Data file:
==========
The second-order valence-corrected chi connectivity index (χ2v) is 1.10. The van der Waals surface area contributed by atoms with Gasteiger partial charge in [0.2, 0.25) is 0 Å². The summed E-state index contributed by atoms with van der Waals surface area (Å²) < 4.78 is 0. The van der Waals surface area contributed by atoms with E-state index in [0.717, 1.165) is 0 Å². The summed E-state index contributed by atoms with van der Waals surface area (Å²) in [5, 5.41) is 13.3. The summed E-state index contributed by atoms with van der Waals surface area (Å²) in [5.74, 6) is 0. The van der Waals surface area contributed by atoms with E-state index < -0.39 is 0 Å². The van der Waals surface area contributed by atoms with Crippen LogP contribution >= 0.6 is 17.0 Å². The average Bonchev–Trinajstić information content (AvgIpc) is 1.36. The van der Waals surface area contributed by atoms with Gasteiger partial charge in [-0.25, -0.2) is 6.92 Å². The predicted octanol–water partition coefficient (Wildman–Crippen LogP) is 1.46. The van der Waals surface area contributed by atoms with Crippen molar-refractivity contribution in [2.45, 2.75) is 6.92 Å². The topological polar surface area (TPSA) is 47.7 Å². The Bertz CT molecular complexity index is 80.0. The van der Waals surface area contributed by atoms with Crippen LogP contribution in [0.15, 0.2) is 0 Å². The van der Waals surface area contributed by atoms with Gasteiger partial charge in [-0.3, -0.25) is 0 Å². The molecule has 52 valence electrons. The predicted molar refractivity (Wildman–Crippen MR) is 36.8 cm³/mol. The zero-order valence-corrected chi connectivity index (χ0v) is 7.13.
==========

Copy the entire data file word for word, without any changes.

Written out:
The second-order valence-corrected chi connectivity index (χ2v) is 1.10. The van der Waals surface area contributed by atoms with Gasteiger partial charge in [0.2, 0.25) is 0 Å². The summed E-state index contributed by atoms with van der Waals surface area (Å²) < 4.78 is 0. The van der Waals surface area contributed by atoms with E-state index in [0.717, 1.165) is 0 Å². The summed E-state index contributed by atoms with van der Waals surface area (Å²) in [5, 5.41) is 13.3. The summed E-state index contributed by atoms with van der Waals surface area (Å²) in [5.74, 6) is 0. The van der Waals surface area contributed by atoms with E-state index < -0.39 is 0 Å². The van der Waals surface area contributed by atoms with Crippen LogP contribution >= 0.6 is 17.0 Å². The average Bonchev–Trinajstić information content (AvgIpc) is 1.36. The van der Waals surface area contributed by atoms with Gasteiger partial charge in [-0.25, -0.2) is 6.92 Å². The predicted octanol–water partition coefficient (Wildman–Crippen LogP) is 1.46. The van der Waals surface area contributed by atoms with Crippen molar-refractivity contribution in [2.45, 2.75) is 6.92 Å². The topological polar surface area (TPSA) is 47.7 Å². The Bertz CT molecular complexity index is 80.0. The van der Waals surface area contributed by atoms with Crippen LogP contribution in [0.15, 0.2) is 0 Å². The van der Waals surface area contributed by atoms with Gasteiger partial charge in [-0.3, -0.25) is 0 Å². The molecule has 52 valence electrons. The predicted molar refractivity (Wildman–Crippen MR) is 36.8 cm³/mol. The zero-order valence-corrected chi connectivity index (χ0v) is 7.13.